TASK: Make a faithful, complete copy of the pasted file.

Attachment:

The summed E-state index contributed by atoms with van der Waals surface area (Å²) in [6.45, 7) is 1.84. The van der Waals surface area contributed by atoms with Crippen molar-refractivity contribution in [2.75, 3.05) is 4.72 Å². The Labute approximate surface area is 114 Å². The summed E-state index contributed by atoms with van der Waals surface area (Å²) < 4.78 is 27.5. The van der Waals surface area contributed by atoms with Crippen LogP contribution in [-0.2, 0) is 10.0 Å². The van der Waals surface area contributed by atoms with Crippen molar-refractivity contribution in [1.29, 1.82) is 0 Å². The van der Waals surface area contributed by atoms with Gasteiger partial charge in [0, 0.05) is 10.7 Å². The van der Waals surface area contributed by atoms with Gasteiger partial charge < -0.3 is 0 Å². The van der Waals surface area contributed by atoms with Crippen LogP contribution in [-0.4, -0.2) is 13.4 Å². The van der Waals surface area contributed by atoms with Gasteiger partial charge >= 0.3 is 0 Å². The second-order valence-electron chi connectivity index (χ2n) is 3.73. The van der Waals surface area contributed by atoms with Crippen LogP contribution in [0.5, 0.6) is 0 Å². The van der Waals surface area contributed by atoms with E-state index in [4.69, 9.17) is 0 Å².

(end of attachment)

The summed E-state index contributed by atoms with van der Waals surface area (Å²) in [6.45, 7) is 1.84. The van der Waals surface area contributed by atoms with Crippen molar-refractivity contribution in [2.75, 3.05) is 4.72 Å². The Labute approximate surface area is 114 Å². The summed E-state index contributed by atoms with van der Waals surface area (Å²) < 4.78 is 27.5. The van der Waals surface area contributed by atoms with Crippen LogP contribution in [-0.2, 0) is 10.0 Å². The van der Waals surface area contributed by atoms with Crippen molar-refractivity contribution in [1.29, 1.82) is 0 Å². The van der Waals surface area contributed by atoms with Gasteiger partial charge in [0, 0.05) is 10.7 Å². The van der Waals surface area contributed by atoms with Gasteiger partial charge < -0.3 is 0 Å². The van der Waals surface area contributed by atoms with Crippen LogP contribution in [-0.4, -0.2) is 13.4 Å². The van der Waals surface area contributed by atoms with Gasteiger partial charge >= 0.3 is 0 Å². The second-order valence-electron chi connectivity index (χ2n) is 3.73. The van der Waals surface area contributed by atoms with Crippen LogP contribution in [0.5, 0.6) is 0 Å². The van der Waals surface area contributed by atoms with E-state index in [4.69, 9.17) is 0 Å².